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Banks and Banking Regulations

Ukraine has a two-tiered banking system. The National Bank of Ukraine (NBU) is the country’s central bank. Commercial banks, including Ukreximbank, the state export-import bank of Ukraine, and Oschadny Bank, the state savings bank of Ukraine, operate under the authorization and supervision of the NBU.

The strategic aims of the NBU laid out in its strategy for 2011–2013 are:

  • Gradually reducing inflation to 5 % by 2013 and maintaining a low level;
  • Renewing trust in the domestic banking system and supporting its proper functioning;
  • Organizing an effective and reliable payment system;
  • Exposing and reducing threats to the financial system;
  • Strengthening the NBU’s potential to provide better support to Ukrainian society.

The Banking Sector

The Ukrainian banking sector has historically suffered from a number of significant weaknesses, including undercapitalization, weak corporate governance and management, poor asset quality, and even excessive political intervention in some instances. The situation is improving and reforms are continuing. Today, Ukraine’s banks are required to prepare accounts based on International Financial Reporting Standards (IFRS).

Most banking services are available in Ukraine, and consumer credit facilities are expanding rapidly. Intermediation costs remain fairly high, although the presence of Western banks, particularly in retail banking, should force the sector to become more efficient over time. In November 2006, the Parliament passed a law that permit foreign banks to operate branch offices in Ukraine since the country joined the WTO.

As of January 1, 2011, 195 commercial banks were registered in Ukraine, of which 176 have licenses from the NBU to perform banking transactions, and 18 are in the process of liquidation.

Ukraine’s banking sector has a high level of concentration. According to NBU data, over 50% of the sector’s total assets are held by the 10 largest banks.

Commercial banks require a license from the NBU to operate. The NBU has established requirements for capital adequacy, minimum statutory capital requirements and minimum regulatory capital requirements. For banks registering after 26 June 2009, the minimum statutory capital requirement is UAH 75 million (USD 9,375 million).

Much of the inflow of investment in this sector can be attributed to a handful of M&As, in which Ukrainian tycoons sold their banking operations to European financial groups for top dollar.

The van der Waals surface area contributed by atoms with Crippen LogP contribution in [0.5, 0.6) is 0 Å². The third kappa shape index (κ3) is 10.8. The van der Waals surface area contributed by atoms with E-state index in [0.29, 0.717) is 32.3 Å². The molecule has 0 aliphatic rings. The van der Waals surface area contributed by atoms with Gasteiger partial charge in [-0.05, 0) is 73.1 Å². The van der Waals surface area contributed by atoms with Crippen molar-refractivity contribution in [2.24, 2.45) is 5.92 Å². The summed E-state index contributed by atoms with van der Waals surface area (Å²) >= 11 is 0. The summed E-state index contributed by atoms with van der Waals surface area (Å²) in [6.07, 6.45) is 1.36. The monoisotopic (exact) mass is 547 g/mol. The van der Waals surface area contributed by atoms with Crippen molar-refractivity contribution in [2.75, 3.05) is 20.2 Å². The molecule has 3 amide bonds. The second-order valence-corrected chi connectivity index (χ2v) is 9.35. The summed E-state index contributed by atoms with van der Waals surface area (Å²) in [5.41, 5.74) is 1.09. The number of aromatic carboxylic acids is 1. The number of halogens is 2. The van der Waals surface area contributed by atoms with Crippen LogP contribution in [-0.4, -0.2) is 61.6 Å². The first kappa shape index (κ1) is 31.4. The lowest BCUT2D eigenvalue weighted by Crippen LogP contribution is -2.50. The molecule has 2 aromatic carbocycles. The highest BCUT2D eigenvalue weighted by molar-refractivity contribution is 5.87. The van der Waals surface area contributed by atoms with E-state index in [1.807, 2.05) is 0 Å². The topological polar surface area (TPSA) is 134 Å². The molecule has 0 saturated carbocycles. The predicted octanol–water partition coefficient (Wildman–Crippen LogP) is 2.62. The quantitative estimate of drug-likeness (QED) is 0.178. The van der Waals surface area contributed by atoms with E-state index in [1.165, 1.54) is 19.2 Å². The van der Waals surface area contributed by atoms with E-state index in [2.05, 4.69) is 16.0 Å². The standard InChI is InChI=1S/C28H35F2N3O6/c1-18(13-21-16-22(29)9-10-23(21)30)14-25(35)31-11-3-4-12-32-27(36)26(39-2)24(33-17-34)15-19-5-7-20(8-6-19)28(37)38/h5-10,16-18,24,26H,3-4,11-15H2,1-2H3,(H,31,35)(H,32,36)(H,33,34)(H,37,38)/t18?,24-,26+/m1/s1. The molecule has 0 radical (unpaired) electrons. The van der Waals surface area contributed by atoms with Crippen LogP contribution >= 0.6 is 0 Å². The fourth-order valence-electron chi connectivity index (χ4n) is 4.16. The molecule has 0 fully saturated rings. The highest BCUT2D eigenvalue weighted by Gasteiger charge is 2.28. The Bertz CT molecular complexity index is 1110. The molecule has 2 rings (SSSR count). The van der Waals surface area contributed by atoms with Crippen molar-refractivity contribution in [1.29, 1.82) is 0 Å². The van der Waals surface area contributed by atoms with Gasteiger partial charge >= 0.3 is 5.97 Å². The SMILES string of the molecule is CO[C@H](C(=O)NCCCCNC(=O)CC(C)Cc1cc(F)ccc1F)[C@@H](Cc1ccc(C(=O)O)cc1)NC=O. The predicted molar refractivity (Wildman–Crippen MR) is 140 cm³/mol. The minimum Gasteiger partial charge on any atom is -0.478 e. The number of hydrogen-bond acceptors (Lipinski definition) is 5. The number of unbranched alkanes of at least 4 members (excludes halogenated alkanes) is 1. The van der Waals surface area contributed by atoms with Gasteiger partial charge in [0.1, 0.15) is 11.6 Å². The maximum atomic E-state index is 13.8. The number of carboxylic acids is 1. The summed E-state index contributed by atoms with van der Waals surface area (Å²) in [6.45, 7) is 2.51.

In the beginning of the year 2011 Fitch’s ratings of Ukrainian banks were capped at ‘B-’ in line with the sovereign ratings, and the agency believes the banking sector will require substantial further capital support going forward. Fitch expects only moderate capital injections at most foreign-owned banks during 2010, as parent institutions are likely to wait for an improvement in the operating environment and a clearer picture of eventual losses before embarking on more full scale recapitalization. On the other hand, greater political stability, economic policy discipline and financial stability following the recent election could result in sovereign and bank Outlooks, all of which are currently Negative, being revised back to Stable.

The financial and capital positions of the banking system visibly strengthened in 2010. Total losses were cut by nearly three times compared to 2009, down to UAH 13.0 billion in 2010, from UAH 38.4 billion in 2009, despite a sharp reduction in the volume of new loan coverage, sustained operating earnings and reduced administrative costs. Despite an overall negative financial result, more and more banks returned to profitability in 2010. According to the NBU, the number of unprofitable banks fell from 64 at end-2009 to 41 by end-September 2010. In 2010, banks also managed to strengthen their capital positions, thanks to massive capital injections by the shareholders and lower loss rates. The capital adequacy ratio for the sector stood at a solid 20.8% by end-2010, rising from 14% at end-2008 and 18.1% at end-2009. The volume of regulatory capital increased by UAH 25 billion during 2010.

Continued economic recovery, growing confidence in the banking system and the lack of other investment options lured depositors back to banks. Consequently, in 2010 the banking system fully regained and surpassed its deposit base from the pre-crisis level: at the peak of outflows in early 2009, banks lost nearly 25% of their personal deposit base. Personal deposits grew 28.5% last year, compared to a decline of 1.9% in 2009. Deposits in the local currency grew at much faster pace than FX deposits—41.6% and 17.4% y-o-y increases—amidst expectations of a stable exchange rate and a wide interest rate differential. Currently, hryvnia deposits are earning 5%-6% more than dollar deposits. The term structure of personal deposits has visibly improved last year, with the share of long-term deposits in total personal deposits rising from 27% at end-2009 to 39% as of end-November 2010.

At the same time, it would be premature to say that Ukraine’s banking system has successfully exited the crisis phase and embarked on a path of sustainable growth. A high level of non-performing loans has been the major drag on profitability in the domestic banking system and on its ability to extend credit. According to NBU data, the NPL ratio reached 11.2% at end-2010, with volumes growing 21%, to UAH 85 billion, over the last year. According to other calculations, such as Fitch and the IMF, the ‘true’ NPL levels could be much higher.